By Andy Brown
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Paris 1901: Becoming Picasso

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In 1901, a 19-year-old Picasso, his self-confidence so clearly displayed in the self-portrait Yo Picasso, broke into the Paris art scene. This was the capital of the art world in Western Europe and the place where any aspiring artist had to make it. It was the home of the avant garde, with whom Picasso identified at Els Quatre Gats cafe in Barcelona, and among whom he was already making a mark.
Issue 380

It was also the political reference point for many Catalans, who looked north to the more exciting, progressive and forward looking Paris rather than the artistically and politically conservative world in Madrid.

In an exhibition at the Galerie Vollard – from which several exhibits are on display here – Picasso showed works revising many of the themes of Post-Impressionism. He also echoed the styles of great painters before him, from Manet and Renoir through Degas, Van Gogh and Toulouse-Lautrec.

Producing dozens of works in weeks, Picasso mixed the themes used by these – for example the cabarets and cafes of Pigalle and Montmartre – with Spanish motifs and nods to Spanish masters. Those who enjoy the art of these will instantly recognise and appreciate visual references to Velazquez’s masterpiece Las Meninas and to Goya’s style of portraiture. Some in Paris even called Picasso “Le Petit Goya”. The young artist here was paying tribute, but also emphasising his own pedigree and ability, boldly (and somewhat presumptuously at the time, it has to be said) staking a claim to a place with the greats in the finest tradition of both French and Spanish art.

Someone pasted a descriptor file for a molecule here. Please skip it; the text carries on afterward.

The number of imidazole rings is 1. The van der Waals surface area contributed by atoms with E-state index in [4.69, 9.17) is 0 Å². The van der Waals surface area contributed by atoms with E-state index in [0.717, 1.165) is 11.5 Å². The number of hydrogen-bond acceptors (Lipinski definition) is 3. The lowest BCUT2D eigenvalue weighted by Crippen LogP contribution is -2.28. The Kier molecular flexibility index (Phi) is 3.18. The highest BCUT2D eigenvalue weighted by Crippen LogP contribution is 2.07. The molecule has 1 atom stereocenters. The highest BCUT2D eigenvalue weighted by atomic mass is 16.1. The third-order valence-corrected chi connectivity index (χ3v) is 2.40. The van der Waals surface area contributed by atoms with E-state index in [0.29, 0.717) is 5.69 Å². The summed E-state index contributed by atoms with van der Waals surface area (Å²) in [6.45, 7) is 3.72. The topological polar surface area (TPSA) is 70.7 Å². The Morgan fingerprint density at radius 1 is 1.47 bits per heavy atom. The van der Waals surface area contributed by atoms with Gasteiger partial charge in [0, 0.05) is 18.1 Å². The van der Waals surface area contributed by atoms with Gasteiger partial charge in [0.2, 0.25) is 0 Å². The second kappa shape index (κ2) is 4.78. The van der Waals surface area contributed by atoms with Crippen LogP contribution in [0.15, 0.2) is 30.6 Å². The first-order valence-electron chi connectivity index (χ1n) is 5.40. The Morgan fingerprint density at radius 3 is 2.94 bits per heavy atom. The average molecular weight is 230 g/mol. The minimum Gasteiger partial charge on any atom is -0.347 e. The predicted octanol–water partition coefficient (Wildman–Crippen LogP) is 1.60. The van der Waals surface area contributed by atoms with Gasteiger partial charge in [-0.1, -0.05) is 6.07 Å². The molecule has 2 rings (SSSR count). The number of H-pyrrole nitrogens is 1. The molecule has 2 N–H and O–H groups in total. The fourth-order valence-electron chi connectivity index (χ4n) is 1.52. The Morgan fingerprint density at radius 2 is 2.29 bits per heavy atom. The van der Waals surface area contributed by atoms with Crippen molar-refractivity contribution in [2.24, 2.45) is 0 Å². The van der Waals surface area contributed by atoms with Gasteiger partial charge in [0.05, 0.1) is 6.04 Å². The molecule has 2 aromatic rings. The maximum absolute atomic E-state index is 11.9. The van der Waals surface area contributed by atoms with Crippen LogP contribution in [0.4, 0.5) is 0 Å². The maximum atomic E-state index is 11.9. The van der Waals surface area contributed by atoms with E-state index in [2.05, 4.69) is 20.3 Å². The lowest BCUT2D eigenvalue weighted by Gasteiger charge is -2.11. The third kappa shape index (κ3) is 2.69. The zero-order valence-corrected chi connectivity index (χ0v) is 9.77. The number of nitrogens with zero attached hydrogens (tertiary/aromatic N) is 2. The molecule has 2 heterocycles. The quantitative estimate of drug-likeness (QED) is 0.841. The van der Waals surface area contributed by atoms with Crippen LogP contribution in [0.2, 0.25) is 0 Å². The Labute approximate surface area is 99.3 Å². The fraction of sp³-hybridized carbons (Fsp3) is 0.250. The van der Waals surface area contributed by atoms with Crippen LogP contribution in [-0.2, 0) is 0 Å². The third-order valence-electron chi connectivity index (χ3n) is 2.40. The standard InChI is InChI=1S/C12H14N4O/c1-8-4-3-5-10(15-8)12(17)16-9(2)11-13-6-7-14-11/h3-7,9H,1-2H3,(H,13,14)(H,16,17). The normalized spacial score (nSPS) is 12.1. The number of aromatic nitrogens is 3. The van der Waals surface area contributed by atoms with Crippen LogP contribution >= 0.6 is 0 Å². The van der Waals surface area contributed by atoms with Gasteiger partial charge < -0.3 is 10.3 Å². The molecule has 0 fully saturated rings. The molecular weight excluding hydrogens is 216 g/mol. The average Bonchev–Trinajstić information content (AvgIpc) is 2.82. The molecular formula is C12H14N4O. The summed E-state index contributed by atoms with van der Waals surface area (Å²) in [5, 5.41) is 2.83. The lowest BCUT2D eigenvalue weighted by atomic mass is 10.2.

His work was well received, with around half the output sold, yet soon after the show it changed dramatically. The lively brushwork and palette were replaced by more solid and simpler forms with bold outlining and broader expanses of colour, which gradually became more subtle.

Child with a Dove is the best known of these. More melancholy themes of isolation, loss, grief and suffering replaced Belle Epoque gaiety. Drinkers, lone women or children (often inspired by the women with their children in Saint-Lazare prison) and the ghost-like image of his close and recently deceased friend Carles Casagemas dominated his output in the autumn of 1901.

These beautiful and poignant figures, overwhelmingly in the blue favoured by the Symbolists of the period, anticipate the famous Blue Period and show the emergence of artistic independence and the transition of a young artist into a personal style unexpected by many. They represent the first of several unexpected transformations in his career.

The exhibition is on at The Courtauld Institute, London, until 27 May

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